What is trigger finger?
Trigger finger is a hand condition where a finger clicks while making a fist or gets stuck in a bent position after making a fist. It can affect any of the fingers but the thumb, ring and middle fingers are most commonly affected. More than one finger can be affected at a time. Symptoms can present during the day with activities involving repeated gripping movement or at night if sleeping with closed fists. Women are 2 to 6 times more frequently affected than men, with an average age of 58 years old for occurrence.
What causes trigger finger?
The tendon that allows the fingers to bend travels through a tunnel in the hand and fingers. Trigger finger is caused by the inflammation of this tendon. With inflammation, the tendon becomes thicker and larger causing it to bunch up and buckle as it tries to glide through the tunnel, leading to clicking and sometimes locking.
Trigger finger is often caused by activities requiring repetitive bending of the hand (knitting, texting, weight lifting, martial arts, etc.). Some individuals are also genetically pre-disposed to developing trigger finger.
Symptoms of trigger finger include:
Pain in the palm just below the affected finger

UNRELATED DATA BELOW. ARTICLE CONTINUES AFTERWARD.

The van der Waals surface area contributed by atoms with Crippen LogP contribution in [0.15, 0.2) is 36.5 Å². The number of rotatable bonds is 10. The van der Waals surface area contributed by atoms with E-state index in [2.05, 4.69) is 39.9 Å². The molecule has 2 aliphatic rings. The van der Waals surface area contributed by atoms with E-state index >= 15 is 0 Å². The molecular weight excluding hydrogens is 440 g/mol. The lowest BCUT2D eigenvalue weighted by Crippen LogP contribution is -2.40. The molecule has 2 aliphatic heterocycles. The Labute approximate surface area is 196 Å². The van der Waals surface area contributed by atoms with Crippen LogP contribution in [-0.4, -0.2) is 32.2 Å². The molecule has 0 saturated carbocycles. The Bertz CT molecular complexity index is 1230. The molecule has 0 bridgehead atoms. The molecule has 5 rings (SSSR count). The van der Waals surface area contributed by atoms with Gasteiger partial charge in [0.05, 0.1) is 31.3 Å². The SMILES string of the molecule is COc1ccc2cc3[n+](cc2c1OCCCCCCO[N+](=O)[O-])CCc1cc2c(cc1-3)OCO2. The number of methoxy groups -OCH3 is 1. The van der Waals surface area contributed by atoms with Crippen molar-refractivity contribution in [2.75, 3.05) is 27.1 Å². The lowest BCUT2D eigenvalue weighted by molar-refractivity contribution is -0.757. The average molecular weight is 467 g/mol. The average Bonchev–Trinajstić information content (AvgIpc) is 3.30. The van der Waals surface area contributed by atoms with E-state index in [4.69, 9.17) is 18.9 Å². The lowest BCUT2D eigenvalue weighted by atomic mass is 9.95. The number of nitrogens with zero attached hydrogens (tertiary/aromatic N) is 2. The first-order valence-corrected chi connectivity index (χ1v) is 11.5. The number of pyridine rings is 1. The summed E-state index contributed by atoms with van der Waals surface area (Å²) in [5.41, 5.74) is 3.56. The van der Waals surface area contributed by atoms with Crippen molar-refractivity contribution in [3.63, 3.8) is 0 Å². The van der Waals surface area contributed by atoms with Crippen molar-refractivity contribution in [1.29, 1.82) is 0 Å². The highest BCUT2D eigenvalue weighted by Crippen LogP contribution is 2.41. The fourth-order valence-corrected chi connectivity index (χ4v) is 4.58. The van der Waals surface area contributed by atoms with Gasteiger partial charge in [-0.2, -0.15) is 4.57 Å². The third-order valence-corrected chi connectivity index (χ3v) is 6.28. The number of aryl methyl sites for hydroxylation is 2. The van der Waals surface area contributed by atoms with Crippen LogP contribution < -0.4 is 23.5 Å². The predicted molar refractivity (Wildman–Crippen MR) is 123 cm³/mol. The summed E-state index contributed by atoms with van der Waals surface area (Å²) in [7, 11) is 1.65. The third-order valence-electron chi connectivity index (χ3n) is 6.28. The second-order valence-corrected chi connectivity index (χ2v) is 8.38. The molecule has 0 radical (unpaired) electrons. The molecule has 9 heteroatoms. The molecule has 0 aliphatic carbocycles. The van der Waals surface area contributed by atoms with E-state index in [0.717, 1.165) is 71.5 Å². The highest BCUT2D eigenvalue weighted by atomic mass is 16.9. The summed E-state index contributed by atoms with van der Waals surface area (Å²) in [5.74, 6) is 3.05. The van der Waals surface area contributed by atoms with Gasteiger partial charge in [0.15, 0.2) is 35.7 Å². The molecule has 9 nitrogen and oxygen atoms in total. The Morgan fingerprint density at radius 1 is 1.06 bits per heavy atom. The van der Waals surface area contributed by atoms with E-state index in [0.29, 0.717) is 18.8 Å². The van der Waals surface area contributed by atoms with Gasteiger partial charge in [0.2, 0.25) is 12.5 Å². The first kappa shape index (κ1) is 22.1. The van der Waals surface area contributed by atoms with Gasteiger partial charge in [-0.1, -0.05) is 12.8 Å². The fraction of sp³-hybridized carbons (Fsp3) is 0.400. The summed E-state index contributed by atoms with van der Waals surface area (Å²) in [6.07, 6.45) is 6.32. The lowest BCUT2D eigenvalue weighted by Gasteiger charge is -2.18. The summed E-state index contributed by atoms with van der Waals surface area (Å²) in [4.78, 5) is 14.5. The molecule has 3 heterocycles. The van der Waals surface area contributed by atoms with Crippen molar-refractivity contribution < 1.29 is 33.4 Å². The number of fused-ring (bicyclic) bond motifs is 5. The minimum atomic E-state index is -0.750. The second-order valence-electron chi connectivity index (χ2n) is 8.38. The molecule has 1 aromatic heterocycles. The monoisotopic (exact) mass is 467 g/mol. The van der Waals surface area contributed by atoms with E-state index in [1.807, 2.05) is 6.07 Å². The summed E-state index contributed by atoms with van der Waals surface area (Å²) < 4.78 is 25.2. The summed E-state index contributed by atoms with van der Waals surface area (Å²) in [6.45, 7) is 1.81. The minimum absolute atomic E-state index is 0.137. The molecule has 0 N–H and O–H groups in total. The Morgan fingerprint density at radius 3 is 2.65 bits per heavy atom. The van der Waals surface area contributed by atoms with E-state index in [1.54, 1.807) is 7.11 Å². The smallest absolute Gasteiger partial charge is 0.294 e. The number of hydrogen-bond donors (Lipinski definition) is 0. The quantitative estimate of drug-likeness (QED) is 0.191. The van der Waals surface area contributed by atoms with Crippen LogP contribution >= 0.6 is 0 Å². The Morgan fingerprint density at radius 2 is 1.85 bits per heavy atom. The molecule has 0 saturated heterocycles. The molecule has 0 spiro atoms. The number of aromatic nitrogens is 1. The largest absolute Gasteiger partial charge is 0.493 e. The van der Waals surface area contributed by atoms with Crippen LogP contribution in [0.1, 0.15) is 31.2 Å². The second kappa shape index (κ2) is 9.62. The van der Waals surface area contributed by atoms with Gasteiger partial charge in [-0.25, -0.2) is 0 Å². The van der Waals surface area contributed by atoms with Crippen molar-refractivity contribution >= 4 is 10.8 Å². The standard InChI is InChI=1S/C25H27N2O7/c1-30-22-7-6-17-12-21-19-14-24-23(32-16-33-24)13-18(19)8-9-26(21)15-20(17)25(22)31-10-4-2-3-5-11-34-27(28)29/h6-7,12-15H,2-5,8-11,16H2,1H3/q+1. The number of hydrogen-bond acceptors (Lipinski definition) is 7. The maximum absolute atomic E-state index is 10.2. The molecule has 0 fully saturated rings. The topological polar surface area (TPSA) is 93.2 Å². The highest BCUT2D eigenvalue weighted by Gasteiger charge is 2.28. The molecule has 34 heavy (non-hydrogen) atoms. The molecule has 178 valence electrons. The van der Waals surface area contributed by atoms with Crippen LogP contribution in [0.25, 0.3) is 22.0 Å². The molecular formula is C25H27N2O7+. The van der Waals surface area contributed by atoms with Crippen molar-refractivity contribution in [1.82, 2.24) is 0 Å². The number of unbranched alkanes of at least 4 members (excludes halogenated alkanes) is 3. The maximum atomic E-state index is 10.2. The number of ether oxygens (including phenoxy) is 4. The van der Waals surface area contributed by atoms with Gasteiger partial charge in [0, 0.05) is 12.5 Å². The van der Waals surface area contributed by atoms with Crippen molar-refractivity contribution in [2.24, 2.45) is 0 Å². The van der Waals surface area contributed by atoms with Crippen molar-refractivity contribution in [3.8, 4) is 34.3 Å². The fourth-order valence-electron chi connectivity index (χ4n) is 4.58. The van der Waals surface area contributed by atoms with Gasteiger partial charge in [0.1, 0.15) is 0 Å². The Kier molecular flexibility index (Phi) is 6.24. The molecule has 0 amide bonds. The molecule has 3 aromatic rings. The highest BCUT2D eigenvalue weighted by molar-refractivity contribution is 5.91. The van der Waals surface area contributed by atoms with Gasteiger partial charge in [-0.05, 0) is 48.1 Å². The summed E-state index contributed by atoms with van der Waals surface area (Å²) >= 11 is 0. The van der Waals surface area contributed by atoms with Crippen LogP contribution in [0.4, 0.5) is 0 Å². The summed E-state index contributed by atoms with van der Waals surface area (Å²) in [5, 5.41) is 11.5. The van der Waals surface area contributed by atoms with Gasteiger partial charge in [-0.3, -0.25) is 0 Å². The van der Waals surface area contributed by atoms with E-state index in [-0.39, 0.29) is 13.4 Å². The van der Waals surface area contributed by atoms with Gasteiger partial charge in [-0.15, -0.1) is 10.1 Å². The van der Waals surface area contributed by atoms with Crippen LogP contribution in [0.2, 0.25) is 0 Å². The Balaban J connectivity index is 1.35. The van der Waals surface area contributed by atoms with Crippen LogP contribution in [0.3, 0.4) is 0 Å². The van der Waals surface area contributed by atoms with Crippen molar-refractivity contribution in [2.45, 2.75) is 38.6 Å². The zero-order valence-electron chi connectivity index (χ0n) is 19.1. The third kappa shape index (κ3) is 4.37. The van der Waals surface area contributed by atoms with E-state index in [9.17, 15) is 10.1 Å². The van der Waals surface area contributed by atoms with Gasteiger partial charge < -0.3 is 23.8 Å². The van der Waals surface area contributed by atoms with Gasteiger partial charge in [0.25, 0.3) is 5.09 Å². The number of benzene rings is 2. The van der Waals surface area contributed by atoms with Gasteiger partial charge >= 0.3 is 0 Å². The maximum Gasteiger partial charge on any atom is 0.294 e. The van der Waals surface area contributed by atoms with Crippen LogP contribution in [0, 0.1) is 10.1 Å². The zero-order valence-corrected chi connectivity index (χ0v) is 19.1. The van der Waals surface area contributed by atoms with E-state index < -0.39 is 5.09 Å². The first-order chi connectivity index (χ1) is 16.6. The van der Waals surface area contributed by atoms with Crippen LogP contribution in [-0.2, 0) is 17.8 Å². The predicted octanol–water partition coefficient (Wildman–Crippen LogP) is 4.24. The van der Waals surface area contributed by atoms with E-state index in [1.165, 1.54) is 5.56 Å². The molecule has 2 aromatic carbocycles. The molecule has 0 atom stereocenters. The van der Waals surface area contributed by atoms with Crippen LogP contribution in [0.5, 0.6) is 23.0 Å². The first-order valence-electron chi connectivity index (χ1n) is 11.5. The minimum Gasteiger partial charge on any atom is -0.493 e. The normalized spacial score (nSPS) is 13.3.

Bump or lump (nodule) in your palm, just below the affected finger
Clicking or popping when bending or straightening your finger
Finger locking after bending it and snapping back straight
Finger locking after bending it and inability to straighten it again
How to treat trigger finger?
Conservative management via hand therapy is always the first course of treatment for trigger finger. Resting the affected finger is key. Since trigger finger is caused by inflammation of the tendon, rest is required to reduce inflammation and allow for smooth gliding of the tendon through the tunnel. A custom hand orthosis (hand splint/hand brace) is the best way to achieve this. Depending on which finger(s) is/are affected and the severity of your symptoms, various types of orthoses can be fabricated by your hand therapist to provide rest to the finger while allowing you to continue with your daily activities. You may however have to temporarily avoid some activities that are aggravating your symptoms. Your hand therapist will also show you some specific exercises to work on at home to help maintain joint movement and tendon gliding.
Remember that the faster you start treatment, the quicker and easier recovery will be.
If you want to learn more about trigger finger or would like to see one of our hand therapists, give us a call or book an appointment online!
Lee M.P., Biafora S.J., Zelouf D.S (2021) Management of Hand and Wrist Tendinopathies. In T. M. Skirven (Ed.) Rehabilitation of the Hand and Upper Extremity (7th edition, Volume 1, 498-517) Philadelphia: Elsevier